Flawless. Perfect. Unblemished. Untainted.
These are words that will perhaps never be used to describe a ‘handloom’. Handloom - a fabric woven on a loom that is manually operated by the weaver ‘with his own bare hands’. Well, in that case, isn’t it bound to have flaws?
The flaws, imperfections, or so called ‘defects’- maybe an uneven yarn, a tiny hole, a cut, a tear, a knot, an unfinished motif, a faded print, a small stain; are seemingly too many. Handloom is not perfect. It can never be.
But is there still beauty in it? Yes. In abundance.
The imperfectness of handloom is what makes it beautiful. You see those tiny holes are actually the pin marks, resulting from the saree being pinned to the loom. That small stain could very well be of the oil used to lubricate the loom, a drop of which, might have accidently gotten spilt over in an ill-timed moment and that extra black knot on that pristine white saree, could be a strand of lint or black thread that fell on the loom fabric due to the gushing winds that day, and perhaps gotten woven in the process too.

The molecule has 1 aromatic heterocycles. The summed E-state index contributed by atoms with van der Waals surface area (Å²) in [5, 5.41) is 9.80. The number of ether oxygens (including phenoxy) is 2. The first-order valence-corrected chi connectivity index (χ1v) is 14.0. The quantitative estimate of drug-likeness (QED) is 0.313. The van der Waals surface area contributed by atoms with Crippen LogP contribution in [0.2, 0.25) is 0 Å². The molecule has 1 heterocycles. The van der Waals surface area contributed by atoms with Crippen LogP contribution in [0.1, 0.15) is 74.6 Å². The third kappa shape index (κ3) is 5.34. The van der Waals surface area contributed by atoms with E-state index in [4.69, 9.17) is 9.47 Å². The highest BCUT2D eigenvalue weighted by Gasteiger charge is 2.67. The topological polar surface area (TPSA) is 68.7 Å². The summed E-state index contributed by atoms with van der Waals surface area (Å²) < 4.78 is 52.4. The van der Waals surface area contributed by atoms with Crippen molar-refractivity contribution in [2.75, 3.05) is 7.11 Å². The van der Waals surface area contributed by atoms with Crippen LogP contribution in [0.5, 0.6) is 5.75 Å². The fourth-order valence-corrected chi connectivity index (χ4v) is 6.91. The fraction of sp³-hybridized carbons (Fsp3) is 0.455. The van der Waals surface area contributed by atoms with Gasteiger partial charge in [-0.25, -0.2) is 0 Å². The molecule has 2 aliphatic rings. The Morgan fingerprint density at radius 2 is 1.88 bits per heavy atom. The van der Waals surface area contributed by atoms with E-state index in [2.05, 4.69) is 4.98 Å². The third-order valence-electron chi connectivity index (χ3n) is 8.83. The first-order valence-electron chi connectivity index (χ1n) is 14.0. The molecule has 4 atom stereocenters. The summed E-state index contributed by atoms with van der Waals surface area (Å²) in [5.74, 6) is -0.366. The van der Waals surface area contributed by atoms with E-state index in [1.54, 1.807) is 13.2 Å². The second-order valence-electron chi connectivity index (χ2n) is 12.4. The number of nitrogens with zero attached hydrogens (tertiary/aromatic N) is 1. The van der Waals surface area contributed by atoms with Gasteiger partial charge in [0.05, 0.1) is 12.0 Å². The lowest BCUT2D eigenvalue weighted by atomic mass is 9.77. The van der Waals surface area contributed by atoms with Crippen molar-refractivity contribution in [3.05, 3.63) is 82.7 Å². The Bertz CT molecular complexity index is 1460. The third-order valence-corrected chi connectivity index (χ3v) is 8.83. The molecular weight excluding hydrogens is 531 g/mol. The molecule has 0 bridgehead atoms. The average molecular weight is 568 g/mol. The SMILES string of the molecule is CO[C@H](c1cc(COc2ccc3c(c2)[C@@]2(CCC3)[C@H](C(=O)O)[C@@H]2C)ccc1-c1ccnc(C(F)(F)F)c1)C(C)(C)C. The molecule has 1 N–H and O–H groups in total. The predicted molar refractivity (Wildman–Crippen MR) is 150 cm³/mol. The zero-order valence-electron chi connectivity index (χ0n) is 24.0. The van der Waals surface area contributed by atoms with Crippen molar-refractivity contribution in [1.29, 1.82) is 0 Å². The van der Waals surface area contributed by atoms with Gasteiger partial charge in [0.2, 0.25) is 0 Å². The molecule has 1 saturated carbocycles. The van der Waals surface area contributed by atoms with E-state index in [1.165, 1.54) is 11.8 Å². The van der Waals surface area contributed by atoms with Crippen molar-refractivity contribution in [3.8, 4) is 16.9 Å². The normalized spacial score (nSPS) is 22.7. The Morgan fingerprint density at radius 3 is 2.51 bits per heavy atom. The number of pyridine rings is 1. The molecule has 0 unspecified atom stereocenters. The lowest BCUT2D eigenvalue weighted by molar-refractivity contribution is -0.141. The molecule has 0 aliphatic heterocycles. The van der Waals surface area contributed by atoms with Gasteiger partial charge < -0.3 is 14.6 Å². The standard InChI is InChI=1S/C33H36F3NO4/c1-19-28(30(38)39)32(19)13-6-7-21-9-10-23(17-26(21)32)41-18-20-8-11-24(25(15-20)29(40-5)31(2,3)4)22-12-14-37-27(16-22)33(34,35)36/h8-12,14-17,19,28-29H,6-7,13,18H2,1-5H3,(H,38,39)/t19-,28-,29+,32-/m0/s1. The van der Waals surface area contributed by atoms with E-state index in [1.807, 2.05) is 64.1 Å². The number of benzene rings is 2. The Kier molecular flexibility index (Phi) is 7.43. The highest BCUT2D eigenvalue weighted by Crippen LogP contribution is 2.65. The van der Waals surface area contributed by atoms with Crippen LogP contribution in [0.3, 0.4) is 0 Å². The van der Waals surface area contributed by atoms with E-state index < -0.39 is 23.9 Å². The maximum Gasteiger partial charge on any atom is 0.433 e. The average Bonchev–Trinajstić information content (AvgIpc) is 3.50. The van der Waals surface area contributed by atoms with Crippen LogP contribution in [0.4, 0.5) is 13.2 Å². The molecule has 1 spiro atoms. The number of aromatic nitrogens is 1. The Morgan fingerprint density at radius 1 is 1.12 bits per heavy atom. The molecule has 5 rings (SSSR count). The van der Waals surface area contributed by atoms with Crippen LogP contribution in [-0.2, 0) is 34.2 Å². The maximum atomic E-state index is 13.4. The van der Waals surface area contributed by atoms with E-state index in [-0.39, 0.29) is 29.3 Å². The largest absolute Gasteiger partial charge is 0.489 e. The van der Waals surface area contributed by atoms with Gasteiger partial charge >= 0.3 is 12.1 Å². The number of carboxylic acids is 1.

The point is, each of these imperfections has a story to tell. Each handloom piece is unique in itself. And most importantly, each of these fabrics is lovingly created by human hands with utmost patience, warmth, love and hope woven in threads. Isn’t that fascinating?
Handloom is an art. It is an art that involves persistence besides tremendous skill and effort. There is such spectacular craftsmanship involved in fabrics woven all across India. Nonetheless, the sad truth is, despite handloom being a part of India’s legacy since time immemorial, many weavers still struggle to make their ends meet. In fact, more often than not, the entire family of the weaver sweats it out, engaging themselves in the weaving process, so as to increase the production and in turn, earn some more moolah; and a handloom saree rightly demands a higher price.
However, as the masses are drawn to the attraction of lower rate power-loom (machine-woven) sarees; left with no choice, many weavers involuntarily adopt the power-loom, fearing being out of work. Not that there is anything wrong with a machine woven product, but how about sustaining what we have been practicing since ages and not eliminating it completely from the ecosystem? Each time we buy a handloom saree, we are actually doing our bit and contributing to the survival of that family, empowering them, as well as keeping the ancient craft and heritage of India upright. Isn’t that beautiful?
Let us collectively work towards a day when we wholeheartedly embrace the imperfections of handloom and find beauty in its flaws. A day when we are able to listen to even the untold stories of handloom. A day when we don’t just drape a saree, but feel the soul of it.
Browse through our collection of handloom here.